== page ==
About four years ago, a study predicted that in 2022, two stars would merge, leading to a colossal explosion in the sky. This was the first-of-its-kind prediction of a red nova that would be visible even to the naked eyes. In this post, we will tell you about the star explosion in 2022. So let’s go and discuss the supernova explosion in 2022.
Humanity has recorded eight naked-eye-supernovas in the past two thousand years, the latest being Supernova 1987A in the Large Magellanic Cloud, one of Milky Way’s neighboring galaxies. The light from the supernova reached our planet on 23rd February 1987, and it was the first supernova that modern astronomers were able to study in great detail.
After the prediction that a red nova would be visible in the skies of 2022, the news grabbed the attention of astronomy enthusiasts around the world. Many popular astronomy channels upload videos that you would certainly get to see a stellar explosion in 2022.
But here is the question? This year, will we really get to see a red nova in the sky? If yes, then in which month? Before moving to the events that followed this prediction, let’s understand what a red nova is?
In the literal sense, the word nova means a “new star”. Ancient civilizations considered these events as the creation of a new star. However, in reality, novae are the explosions that occur on the surface of the stars near the end of their lives.
Consider a binary system consisting of a white dwarf and a main-sequence star. A main-sequence star is the one that is fusing hydrogen to helium inside its core, just like the Sun. On the other hand, a white dwarf is a stellar remnant, a dead star composed mainly of electron-degenerate matter. On average, the white dwarf’s mass is comparable to the Sun’s mass, and its volume is similar to Earth’s. This makes white dwarfs very dense astronomical objects.
So in a binary system consisting of a white dwarf and a main-sequence star, the white dwarf star, more massive and dense, pulls out material from the main sequence star. And, when enough material builds upon the surface of the white dwarf, it triggers an explosion that we call a red nova.
Red Nova Characteristics
- For a limited moment, this system can light up to a million times brighter than its average luminosity. The white dwarf can generate nova outbursts at periodic intervals as long as it continues to consume gas from its partner star.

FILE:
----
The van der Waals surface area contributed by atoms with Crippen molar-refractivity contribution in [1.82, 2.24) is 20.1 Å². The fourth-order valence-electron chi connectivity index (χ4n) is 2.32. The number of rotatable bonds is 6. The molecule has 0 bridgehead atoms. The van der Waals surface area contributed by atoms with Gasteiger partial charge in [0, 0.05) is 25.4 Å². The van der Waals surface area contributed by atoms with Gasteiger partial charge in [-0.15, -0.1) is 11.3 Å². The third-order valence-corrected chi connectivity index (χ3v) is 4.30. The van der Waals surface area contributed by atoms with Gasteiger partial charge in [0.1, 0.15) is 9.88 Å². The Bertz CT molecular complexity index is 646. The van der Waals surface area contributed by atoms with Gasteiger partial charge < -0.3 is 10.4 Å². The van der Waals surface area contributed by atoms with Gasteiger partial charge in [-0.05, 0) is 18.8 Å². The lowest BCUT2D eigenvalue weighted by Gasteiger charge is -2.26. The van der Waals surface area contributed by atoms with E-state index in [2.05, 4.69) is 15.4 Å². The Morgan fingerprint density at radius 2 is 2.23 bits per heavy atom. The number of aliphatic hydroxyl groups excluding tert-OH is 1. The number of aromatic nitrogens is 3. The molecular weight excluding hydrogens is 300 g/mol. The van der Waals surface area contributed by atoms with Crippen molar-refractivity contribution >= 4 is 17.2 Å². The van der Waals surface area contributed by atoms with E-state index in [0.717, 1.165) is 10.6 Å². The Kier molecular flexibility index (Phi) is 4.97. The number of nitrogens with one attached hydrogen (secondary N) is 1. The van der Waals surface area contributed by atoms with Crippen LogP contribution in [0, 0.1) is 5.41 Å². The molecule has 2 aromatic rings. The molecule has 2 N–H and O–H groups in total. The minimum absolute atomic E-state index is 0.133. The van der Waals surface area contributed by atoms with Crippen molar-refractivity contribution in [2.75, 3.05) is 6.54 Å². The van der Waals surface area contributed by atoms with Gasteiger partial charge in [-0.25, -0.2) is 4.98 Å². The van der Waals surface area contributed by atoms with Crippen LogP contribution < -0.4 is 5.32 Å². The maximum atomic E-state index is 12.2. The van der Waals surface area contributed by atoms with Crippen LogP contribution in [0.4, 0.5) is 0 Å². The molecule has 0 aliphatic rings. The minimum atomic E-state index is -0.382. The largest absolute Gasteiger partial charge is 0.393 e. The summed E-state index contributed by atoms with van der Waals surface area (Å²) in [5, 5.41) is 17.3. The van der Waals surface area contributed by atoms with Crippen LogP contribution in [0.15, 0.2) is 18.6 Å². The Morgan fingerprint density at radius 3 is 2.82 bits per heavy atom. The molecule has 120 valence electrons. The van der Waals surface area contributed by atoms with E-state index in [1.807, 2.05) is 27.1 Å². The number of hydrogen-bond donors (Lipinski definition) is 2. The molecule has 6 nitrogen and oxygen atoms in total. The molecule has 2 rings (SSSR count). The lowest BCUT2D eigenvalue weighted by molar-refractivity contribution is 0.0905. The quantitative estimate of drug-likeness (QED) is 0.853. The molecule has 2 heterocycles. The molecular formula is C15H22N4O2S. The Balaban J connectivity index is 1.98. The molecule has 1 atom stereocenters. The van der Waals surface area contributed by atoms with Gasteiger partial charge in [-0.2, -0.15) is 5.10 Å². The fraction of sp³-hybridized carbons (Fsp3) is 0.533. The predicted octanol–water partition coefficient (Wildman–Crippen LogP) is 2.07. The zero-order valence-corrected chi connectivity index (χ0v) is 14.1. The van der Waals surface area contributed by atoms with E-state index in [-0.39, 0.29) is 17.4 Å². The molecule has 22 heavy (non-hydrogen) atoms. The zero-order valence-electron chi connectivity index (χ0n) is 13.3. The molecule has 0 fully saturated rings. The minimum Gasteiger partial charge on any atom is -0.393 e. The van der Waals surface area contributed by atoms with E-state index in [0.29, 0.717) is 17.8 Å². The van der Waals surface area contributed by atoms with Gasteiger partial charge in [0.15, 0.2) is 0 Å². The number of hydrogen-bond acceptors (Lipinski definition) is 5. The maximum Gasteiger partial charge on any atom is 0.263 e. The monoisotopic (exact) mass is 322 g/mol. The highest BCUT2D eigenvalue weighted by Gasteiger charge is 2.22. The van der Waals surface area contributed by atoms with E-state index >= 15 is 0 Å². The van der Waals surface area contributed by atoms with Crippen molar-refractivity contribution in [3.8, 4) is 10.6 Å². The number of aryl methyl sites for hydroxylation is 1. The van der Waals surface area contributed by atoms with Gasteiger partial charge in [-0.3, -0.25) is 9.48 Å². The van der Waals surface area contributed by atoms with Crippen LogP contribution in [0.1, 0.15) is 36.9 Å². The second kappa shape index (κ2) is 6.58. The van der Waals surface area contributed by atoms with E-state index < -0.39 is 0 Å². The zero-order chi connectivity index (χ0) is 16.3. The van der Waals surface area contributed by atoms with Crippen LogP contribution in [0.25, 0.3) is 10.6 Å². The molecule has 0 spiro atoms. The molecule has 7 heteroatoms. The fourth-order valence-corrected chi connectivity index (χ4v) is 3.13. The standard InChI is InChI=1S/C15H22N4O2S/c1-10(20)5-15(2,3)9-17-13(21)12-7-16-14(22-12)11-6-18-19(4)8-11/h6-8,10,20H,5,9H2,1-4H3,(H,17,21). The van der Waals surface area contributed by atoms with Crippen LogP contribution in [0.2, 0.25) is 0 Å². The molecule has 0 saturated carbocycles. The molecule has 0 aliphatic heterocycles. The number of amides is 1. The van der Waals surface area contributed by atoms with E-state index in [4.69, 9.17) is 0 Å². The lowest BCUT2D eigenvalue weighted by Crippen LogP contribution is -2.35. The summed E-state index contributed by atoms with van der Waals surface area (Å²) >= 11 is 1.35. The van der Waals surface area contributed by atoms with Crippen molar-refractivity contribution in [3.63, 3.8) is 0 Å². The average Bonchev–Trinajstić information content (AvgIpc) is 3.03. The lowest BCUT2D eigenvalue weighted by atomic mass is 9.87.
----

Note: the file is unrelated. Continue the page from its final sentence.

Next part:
- The red novae have a characteristic red tint that sets them apart from other novae
Red Nova Explosion Prediction- True or False?
Coming back to the prediction of seeing a red nova with naked eyes this year, unfortunately, it’s false. The story began in 2013 when professor Larry Molnar from Calvin College and his team began analyzing a pair of tightly bound stars, known as KIC 9832227, located in the constellation Cygnus, about 1,800 light-years away from us. They observed strange blips in the brightness of the stars, hinting that the two stars were periodically blotting each other out.
Moreover, the timing and period of the eclipses suggested that one of the binary stars was about 40% larger than the Sun, while the other one was just one-third of the Sun’s size. KIC 9832227 had also been a target of several telescopes for at least the previous 15 years, including NASA’s planet-hunting Kepler telescope. Hence, a lot of data was available about this system.
So when astronomers analyzed more than a decade of its observations, they realized something odd was happening. Calculations showed that the stars’ eclipse rate was increasing very steadily. Surprisingly, this trend was similar to what astronomers had seen with the system V1309 Scorpii that unexpectedly went nova in 2008.
Following this, more observations were made suggesting that if the speed at which the stars of this system were merging continued to follow the same trend as V1309 Scorpii, then around the year 2022, the two stars will collide, thereby leading to a brighter explosion, a red nova. This nova was expected to be so bright that we would have seen it from Earth with unaided eyes. This was the first time anyone had predicted such an explosion in advance. And the excitement of witnessing such a spectacular event was unmatched.
However, various teams began working on validating and checking the accuracy of the nova prediction at the same time, and this is when an unwelcome news arrived.
In 2018, while analyzing the archival data, a group from San Diego State University spotted a typographical error in the archived orbit of the stars. So they concentrated on a gap in observational data from 1999 to 2007 for KIC 9832227. Doing so, they obtained previously unpublished data captured in 2003 and came across an odd discrepancy between when the two stars were expected to eclipse each other and when they actually did.
When they shifted their focus to the report that explained the 1999 data, they spotted an error while digging deeper. The time of an observed eclipse was mis-transcribed by precisely 12 hours in the publication. And it was because of this unintentional blunder that Molnar’s calculations regarding the timing of future eclipses were incorrect.
When this typo was corrected, it no longer predicted the stars of this binary system to merge and produce a rare red nova. Although this news came as a heartbreak for many wanting to enjoy an amazing light show in the sky, this instance perfectly illustrated how science could self-correct.
James Webb Space Telescope
Although we may not get to see the stellar explosion with naked eyes, we must not forget that the iconic James Webb Space Telescope will release its first pictures this year. Besides that, several interesting astronomical events will take place in 2022.